19:00 Having eaten dinner, Annie logs onto the internet again and books a flight to New York (she will in fact have minor plastic surgery undertaken). In doing so, a large amount of her personal details, which she was required to make available to book the flight, will be made available to the US authorities, in advance of her travelling, as part of its security procedures. Using this information, an assessment will be made as to whether she poses a threat to US security. The airline, through on-screen information, had provided some details of this but Annie does not normally read all such optional information, so is not aware of this.

20:00 Annie receives a call on her mobile phone. She doesn't recognise the number but answers it in any case. Upon hearing her name the person hangs up and Annie thinks nothing more of it. Unknown to Annie, the person who had phoned her number by accident is suspected of criminal activity by An Garda Síochána. They will shortly make a formal request under the provisions of the Criminal Justice Act 2005 for all records of phone activity by that person. This will highlight that Annie's number was phoned. As a result, An Garda Síochána will also request all details of her mobile phone usage for the past 3 months to ascertain whether she is relevant to their inquiries. This will ultimately reveal that she is not but only after all her mobile phone usage - including her location when she made and received calls - is thoroughly examined. Annie finishes her day by watching Big Brother on television. Her personal data is not made available to anybody else for the rest of the day.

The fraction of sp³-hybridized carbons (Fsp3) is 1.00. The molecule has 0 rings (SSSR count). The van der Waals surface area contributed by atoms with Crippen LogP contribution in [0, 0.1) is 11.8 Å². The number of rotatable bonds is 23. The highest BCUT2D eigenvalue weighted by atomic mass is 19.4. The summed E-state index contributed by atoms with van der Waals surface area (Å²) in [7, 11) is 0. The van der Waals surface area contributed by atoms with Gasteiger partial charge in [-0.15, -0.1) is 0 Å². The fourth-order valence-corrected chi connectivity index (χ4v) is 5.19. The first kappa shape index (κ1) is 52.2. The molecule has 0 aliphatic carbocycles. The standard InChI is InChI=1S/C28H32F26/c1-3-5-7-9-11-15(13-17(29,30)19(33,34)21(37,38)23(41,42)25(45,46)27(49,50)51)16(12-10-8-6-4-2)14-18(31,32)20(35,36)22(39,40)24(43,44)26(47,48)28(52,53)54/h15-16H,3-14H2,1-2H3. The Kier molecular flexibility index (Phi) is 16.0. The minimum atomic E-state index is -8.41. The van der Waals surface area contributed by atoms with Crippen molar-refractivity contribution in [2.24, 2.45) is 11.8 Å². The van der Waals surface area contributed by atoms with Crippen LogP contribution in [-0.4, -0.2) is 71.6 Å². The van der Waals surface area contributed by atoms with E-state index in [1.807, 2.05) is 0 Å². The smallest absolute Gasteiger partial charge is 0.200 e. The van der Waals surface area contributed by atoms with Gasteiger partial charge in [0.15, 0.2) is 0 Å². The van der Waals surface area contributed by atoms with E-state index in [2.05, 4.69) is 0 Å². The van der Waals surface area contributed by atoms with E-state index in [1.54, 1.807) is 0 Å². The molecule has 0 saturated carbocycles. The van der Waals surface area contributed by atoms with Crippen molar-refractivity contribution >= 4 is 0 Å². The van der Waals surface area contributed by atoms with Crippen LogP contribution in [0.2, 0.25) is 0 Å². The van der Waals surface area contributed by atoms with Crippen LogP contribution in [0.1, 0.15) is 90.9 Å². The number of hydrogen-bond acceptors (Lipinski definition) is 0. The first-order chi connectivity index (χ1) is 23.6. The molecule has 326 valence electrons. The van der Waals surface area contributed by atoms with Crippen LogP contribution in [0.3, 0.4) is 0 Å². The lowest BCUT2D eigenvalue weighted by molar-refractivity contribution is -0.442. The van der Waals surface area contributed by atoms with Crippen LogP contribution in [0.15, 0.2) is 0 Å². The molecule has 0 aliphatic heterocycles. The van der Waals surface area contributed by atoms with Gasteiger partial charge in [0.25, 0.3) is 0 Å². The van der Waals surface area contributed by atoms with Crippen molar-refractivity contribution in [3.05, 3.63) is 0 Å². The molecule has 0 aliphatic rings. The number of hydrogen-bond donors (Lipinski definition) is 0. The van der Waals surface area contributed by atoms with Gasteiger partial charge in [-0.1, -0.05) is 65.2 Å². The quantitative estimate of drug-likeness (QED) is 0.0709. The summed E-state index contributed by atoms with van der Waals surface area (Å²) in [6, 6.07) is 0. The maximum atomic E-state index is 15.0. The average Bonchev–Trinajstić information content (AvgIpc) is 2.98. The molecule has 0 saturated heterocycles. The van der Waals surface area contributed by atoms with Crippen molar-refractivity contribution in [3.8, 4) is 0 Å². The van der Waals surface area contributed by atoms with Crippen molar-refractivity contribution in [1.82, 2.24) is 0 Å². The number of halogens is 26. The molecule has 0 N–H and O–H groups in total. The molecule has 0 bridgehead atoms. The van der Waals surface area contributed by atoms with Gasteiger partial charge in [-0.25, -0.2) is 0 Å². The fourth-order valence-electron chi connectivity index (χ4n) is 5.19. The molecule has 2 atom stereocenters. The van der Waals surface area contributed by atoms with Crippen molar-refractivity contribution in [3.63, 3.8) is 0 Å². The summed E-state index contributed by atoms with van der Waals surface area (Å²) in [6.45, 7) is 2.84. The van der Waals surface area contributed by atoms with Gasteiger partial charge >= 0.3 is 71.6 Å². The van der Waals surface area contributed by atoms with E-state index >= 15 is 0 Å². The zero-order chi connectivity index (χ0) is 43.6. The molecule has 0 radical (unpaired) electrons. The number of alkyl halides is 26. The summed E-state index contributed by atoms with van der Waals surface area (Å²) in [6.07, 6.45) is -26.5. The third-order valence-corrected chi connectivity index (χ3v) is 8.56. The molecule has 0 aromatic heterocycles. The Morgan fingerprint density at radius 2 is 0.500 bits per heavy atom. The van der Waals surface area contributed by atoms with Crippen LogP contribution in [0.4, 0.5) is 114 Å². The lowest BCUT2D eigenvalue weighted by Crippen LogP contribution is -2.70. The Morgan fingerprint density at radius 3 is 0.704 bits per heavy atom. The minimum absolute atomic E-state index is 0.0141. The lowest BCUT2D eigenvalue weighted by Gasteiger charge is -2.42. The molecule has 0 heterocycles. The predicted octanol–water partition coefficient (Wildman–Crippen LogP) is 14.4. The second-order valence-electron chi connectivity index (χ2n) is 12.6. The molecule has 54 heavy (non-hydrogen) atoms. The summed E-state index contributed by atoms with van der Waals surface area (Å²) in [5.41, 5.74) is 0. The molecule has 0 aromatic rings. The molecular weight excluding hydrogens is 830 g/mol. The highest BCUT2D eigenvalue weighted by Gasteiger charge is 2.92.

Surveillance Society?

Well, why would law-abiding Annie Wun have anything to worry about? Her daily life has been made easier by the use of modern technology and she has willingly shared her personal information to get these benefits. Then again, perhaps she should worry. What if the information retained about her were pulled together in one place? The profile which emerges, and the conclusions that could be drawn from it, might give her an unpleasant surprise. Step forward Annie Wun, terrorist suspect?


Internet News Search: Articles of Interest include “London Terrorists Charged” (internet records).
Web searches: Plastic surgery.
Fund Transfer: Made out to a male in Hamburg.
Medical records: Operated on for gunshot wound.
Criminal records/offences committed: Yes. (Two speeding fines)
Local Authority library files: A word search threw up two hits - “chemistry” and “bomb”.
Phone records: Call received from known criminal.
Shopping habits: Large variety of hazardous cleaning materials purchased.
Holiday plans: Travelling on a flight to New York next week.